User currently offlinePGNCS From United States of America, joined Apr 2007, 2858 posts, RR: 48
Reply 9, posted (2 years 8 months 2 weeks 4 days 3 hours ago) and read 5576 times:

Quoting slcdeltarumd11 (Reply 2):
Acela and TSA security are the combination i think............they didnt exist during those times the shuttle thrived.

That seems to be the consensus, and I agree with you.

Quoting jfklganyc (Reply 3):
This govt entity stinks and has made flying a nightmare.

I don't find security at the MAT at LGA or BOS particularly onerous, but in general I agree with your perception that the TSA has failed on several levels, not the least of which is public trust and customer service. This is another excellent example of needing less government intervention rather than more.

Quoting jfklganyc (Reply 3):
They also have not stopped one freakin thing since inception.

You don't know that. There is no way to know that.

Quoting washingtonian (Reply 7):
Having Express birds operate LGA-DCA is just symbolic of the dysfunction of the entire industry and the shell games airlines play with cost structures.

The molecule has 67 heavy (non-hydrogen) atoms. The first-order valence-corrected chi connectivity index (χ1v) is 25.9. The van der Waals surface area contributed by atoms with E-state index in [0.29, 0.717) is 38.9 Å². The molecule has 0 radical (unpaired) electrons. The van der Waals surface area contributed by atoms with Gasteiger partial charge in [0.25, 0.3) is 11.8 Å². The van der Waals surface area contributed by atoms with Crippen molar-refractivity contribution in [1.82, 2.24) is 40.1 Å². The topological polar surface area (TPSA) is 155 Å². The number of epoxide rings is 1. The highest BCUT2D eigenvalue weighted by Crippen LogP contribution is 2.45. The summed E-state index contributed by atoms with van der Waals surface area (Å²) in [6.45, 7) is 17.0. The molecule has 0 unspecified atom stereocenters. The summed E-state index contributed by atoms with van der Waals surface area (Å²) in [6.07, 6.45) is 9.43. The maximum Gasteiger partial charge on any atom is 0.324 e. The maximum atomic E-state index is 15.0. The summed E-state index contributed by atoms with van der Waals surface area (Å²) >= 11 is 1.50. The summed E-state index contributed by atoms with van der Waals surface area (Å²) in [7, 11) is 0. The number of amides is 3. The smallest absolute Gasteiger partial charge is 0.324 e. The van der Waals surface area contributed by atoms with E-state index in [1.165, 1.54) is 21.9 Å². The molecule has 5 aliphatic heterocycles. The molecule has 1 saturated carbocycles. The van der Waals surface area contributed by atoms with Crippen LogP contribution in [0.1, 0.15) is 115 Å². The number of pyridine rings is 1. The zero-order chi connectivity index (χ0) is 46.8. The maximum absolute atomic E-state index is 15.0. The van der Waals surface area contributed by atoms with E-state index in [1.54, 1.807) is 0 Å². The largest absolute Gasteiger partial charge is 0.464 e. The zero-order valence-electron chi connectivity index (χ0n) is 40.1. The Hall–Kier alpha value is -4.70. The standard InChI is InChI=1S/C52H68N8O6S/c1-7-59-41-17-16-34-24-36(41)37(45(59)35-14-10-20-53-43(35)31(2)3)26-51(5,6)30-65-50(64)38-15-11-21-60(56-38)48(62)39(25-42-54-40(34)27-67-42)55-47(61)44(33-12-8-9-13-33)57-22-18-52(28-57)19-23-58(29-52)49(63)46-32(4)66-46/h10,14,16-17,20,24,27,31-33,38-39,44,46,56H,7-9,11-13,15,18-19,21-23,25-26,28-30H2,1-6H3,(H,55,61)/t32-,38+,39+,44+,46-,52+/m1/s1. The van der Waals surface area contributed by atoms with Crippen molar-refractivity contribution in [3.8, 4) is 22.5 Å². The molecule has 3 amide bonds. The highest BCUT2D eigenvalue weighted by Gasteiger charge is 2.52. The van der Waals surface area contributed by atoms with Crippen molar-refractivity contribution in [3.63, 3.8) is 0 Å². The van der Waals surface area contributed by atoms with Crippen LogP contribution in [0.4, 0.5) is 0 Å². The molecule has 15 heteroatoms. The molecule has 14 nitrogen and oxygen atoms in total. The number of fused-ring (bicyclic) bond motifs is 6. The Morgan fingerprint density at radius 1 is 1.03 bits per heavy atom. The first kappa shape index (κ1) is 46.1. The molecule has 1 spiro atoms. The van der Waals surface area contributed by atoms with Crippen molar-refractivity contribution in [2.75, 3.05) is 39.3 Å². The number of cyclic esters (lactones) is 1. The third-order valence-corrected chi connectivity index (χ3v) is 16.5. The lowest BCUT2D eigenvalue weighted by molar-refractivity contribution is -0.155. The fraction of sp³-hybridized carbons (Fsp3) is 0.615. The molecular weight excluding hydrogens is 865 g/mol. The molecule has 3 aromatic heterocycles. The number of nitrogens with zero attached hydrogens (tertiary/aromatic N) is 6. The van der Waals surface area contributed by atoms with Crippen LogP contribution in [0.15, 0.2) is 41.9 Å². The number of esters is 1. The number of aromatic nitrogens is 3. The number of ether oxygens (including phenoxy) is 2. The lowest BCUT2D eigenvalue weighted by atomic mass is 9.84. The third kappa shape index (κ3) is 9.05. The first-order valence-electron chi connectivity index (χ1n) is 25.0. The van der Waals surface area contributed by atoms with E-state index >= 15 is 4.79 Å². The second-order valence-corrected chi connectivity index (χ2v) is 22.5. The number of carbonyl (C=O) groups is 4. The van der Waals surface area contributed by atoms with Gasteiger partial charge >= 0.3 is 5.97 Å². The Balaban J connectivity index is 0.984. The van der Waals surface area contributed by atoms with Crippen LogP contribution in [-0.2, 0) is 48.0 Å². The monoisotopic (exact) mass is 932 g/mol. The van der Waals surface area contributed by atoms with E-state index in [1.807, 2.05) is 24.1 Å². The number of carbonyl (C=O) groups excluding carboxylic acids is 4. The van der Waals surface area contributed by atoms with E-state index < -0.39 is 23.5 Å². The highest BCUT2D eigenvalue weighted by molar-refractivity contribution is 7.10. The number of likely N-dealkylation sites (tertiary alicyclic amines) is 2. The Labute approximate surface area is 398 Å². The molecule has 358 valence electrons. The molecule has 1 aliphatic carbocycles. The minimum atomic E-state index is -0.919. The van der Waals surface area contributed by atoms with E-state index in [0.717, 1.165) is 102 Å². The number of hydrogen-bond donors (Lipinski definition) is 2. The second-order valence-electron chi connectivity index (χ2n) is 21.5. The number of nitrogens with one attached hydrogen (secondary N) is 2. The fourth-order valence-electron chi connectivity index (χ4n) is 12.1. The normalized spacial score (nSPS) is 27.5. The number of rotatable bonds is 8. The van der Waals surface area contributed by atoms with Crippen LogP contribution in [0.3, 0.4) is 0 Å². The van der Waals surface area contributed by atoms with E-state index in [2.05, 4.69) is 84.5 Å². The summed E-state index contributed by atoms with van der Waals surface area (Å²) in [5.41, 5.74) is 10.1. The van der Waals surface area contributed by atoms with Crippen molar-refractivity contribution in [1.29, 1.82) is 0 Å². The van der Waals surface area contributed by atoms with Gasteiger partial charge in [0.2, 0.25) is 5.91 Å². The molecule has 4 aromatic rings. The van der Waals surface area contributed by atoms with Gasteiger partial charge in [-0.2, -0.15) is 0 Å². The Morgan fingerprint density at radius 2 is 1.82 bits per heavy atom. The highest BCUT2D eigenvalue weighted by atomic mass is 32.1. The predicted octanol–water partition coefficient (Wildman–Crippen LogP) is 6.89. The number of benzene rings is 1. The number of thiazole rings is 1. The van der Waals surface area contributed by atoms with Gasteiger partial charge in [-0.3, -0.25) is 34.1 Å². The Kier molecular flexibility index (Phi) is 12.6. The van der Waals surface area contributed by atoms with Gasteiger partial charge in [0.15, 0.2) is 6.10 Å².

What? How is it a shell game to put a smaller aircraft on a route that has very low load factors and is allegedly unprofitable? It's a smart business decision. The longer term alternative would be to discontinue the route.

Quoting dfambro (Reply 8):
BOS-LGA (a route I know oh so well) needs the shuttle despite the Acela. I can do an early morning meeting in Manhattan if I shuttle in, but I can't with the Acela, it doesn't arrive early enough. But if I am going down the night before, then I always take Acela

This is a very good point, and really addresses the need for certain segments of service at certain times of day.


User currently offlinewashingtonian From , joined Dec 1969, posts, RR:
Reply 10, posted (2 years 8 months 2 weeks 4 days 2 hours ago) and read 5533 times: